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Matthew 14:15

Matthew 14:15

And when it was evening
Mark says, "when the day was now far spent"; and Luke, "when the day began to wear away"; it was upon the decline of the day. The Jews, as Grotius rightly observes, had two evenings; the one began when the sun declined at noon, and the other at sun setting: now it was the former of these, and not the latter, that was now come; for after this, you read of another evening that was come, ( Matthew 14:23 ) between which two evenings Christ made the multitude to sit down, and he fed them in a miraculous manner; and the disciples reason for the dismission of the multitude, that might go into the neighbouring villages, and buy provisions, shows that it could not be the last, but the first of these evenings, that is here meant.

His disciples came to him;
the twelve, whom he had left in that part of the desert he retired to; or on the mount, where he had sat down with them for their rest and refreshment:

saying, this is a desert place;
where no food was to be had; where were no houses of entertainment:

and the time is now past;
not the time of the day, but of dining: the usual dinner time was past, which, with the Jews, was the fifth hour of the day, and answers to eleven o'clock with us, or at furthest six; which, with us, is twelve at noon; concerning which, the Jewish doctors thus dispute F6.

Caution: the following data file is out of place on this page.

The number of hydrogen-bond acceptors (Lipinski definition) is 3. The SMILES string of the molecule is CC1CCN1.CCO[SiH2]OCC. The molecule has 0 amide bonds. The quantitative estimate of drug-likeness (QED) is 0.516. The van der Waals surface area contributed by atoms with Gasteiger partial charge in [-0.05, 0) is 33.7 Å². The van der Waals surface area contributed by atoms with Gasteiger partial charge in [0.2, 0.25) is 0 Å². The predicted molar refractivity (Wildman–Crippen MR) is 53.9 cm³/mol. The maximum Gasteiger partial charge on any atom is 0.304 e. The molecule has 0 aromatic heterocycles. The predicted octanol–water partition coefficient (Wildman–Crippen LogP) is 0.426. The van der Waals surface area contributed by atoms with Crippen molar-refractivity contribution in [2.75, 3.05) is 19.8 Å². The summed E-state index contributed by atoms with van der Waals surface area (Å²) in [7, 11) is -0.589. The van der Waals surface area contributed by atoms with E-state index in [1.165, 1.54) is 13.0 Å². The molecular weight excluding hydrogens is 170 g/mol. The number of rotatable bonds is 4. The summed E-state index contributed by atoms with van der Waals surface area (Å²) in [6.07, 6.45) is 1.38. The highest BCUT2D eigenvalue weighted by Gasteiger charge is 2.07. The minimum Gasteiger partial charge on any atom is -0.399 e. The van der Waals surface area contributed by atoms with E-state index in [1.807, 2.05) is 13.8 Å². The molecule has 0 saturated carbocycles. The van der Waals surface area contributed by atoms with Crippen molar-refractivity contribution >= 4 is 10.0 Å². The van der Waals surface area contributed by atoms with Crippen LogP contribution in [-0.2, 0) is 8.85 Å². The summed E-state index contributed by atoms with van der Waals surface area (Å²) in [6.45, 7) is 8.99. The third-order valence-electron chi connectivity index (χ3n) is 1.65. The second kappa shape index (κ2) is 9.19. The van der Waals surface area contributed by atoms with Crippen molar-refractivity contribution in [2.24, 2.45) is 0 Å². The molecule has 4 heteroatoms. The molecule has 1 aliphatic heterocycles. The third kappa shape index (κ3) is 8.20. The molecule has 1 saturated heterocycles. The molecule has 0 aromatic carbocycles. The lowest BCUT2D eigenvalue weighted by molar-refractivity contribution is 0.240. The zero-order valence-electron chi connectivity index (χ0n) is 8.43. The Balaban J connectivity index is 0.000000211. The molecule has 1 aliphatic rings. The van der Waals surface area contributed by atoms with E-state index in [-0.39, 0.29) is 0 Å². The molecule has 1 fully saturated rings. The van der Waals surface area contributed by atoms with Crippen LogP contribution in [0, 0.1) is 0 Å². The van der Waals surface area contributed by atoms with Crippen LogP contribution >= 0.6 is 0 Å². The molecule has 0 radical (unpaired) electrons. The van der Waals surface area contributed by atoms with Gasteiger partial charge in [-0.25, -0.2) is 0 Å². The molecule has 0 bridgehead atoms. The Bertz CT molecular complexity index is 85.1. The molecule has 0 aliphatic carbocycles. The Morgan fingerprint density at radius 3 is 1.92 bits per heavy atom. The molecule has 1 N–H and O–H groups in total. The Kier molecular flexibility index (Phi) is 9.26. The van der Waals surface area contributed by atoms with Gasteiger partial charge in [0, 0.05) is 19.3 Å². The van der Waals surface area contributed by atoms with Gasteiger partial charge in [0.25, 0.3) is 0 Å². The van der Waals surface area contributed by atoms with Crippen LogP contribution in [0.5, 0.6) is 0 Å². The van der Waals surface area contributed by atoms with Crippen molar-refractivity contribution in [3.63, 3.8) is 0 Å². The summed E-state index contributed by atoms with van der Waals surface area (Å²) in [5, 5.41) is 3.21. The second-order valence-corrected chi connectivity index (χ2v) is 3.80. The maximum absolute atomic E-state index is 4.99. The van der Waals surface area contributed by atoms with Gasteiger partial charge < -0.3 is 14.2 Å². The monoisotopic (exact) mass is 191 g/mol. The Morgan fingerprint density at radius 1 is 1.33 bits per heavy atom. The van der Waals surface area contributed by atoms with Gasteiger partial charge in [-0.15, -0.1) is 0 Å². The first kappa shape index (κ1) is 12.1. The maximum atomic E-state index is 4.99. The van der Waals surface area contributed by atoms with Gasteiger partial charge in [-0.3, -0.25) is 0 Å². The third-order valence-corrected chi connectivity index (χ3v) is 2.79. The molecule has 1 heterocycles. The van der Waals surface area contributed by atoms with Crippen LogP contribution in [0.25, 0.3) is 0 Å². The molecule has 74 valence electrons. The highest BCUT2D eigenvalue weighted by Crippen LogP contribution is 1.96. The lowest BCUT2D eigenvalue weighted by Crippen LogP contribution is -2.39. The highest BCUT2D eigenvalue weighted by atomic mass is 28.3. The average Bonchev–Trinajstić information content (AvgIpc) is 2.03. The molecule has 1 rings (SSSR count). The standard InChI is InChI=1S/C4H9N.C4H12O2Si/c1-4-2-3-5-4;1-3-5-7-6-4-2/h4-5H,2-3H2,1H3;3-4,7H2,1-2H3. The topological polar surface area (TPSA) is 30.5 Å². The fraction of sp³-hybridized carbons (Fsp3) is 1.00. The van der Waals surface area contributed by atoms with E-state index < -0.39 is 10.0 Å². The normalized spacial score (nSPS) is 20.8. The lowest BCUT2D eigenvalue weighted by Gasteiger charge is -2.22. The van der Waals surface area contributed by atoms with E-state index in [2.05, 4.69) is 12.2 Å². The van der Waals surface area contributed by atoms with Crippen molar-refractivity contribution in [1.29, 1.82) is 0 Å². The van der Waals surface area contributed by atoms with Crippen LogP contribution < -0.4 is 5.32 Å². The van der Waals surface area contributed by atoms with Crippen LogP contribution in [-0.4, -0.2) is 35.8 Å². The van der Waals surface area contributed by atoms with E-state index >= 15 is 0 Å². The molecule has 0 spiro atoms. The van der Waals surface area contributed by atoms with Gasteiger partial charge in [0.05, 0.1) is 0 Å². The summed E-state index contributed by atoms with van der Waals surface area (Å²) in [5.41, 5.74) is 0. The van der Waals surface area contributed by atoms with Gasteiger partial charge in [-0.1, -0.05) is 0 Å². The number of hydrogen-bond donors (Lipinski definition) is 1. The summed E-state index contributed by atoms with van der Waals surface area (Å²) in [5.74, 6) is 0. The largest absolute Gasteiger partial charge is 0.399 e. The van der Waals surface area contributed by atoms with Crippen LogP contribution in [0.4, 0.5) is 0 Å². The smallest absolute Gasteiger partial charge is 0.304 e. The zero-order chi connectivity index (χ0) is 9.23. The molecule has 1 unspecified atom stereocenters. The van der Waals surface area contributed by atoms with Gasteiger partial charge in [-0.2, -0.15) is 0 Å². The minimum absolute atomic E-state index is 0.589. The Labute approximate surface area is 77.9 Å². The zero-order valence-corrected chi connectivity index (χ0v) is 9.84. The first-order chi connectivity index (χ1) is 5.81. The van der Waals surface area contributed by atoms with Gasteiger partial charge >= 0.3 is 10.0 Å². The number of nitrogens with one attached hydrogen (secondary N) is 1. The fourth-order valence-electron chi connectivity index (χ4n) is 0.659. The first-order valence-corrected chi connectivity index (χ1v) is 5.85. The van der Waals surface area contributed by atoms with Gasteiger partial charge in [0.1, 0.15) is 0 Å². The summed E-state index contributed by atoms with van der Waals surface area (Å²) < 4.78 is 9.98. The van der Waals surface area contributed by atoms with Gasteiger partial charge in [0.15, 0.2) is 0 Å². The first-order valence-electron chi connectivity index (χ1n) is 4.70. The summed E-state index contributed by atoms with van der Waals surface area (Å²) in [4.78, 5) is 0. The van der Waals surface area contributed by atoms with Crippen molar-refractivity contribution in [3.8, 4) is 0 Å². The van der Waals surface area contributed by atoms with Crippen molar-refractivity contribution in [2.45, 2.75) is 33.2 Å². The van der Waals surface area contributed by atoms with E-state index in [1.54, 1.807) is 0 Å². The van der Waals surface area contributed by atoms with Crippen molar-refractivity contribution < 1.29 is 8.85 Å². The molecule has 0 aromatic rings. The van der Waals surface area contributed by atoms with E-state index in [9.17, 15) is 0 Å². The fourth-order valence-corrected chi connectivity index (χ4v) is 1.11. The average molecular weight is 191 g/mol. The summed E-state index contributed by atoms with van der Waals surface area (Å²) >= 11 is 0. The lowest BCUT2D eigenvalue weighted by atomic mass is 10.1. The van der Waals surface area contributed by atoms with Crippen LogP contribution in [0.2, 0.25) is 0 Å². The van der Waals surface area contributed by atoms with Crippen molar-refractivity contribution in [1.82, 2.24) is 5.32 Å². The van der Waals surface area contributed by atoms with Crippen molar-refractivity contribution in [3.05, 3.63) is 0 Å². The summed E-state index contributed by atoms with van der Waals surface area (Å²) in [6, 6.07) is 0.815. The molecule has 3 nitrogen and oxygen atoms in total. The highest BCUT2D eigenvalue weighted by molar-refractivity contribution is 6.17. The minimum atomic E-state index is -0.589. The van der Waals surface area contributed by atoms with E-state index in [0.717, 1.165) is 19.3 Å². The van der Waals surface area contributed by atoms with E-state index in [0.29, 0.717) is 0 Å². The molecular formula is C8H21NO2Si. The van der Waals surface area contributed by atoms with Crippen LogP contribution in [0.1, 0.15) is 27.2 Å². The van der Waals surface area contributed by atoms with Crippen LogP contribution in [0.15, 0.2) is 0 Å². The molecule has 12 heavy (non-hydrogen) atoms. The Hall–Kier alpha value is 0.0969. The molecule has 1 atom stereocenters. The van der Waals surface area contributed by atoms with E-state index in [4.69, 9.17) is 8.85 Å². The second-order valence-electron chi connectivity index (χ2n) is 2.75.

``The first hour, is the time of eating for the Lydians, or Cannibals; the second for thieves, the third for heirs, the fourth for workmen, and the fifth for every man: but does not R. Papa say, that the fourth is the time of dining for every man? But if so, if the fourth is the time for every man, the fifth is for workmen, and the sixth for the disciples of the wise men.''

Which is elsewhere F7 delivered with some little variation, thus;

``the first hour is the time of eating for Lydians; the second, for thieves; the third, for heirs; the fourth, for workmen; the fifth, for scholars; and the sixth, for every man: but does not R. Papa say''

But supposing the usual time of dining to be, at the furthest, at the sixth hour, at twelve o'clock, this time must be elapsed, since the first evening was commenced; so that the reasoning of the disciples is very just,

send the multitude away.
Christ was preaching to them, the disciples move that he would break off his discourse, and dismiss them; in the synagogue the manner of dismissing the people was, by reading the (hrjph) , or "dismission", which was some passage out of the prophetic writings.

That they may go into the villages and buy themselves victuals;
the little towns which lay nearest the desert, where they might be supplied with suitable provisions.


FOOTNOTES:

F6 T. Bab. Sabbat. fol. 11. 1.
F7 T. Bab. Pesachim, fol. 12. 2.
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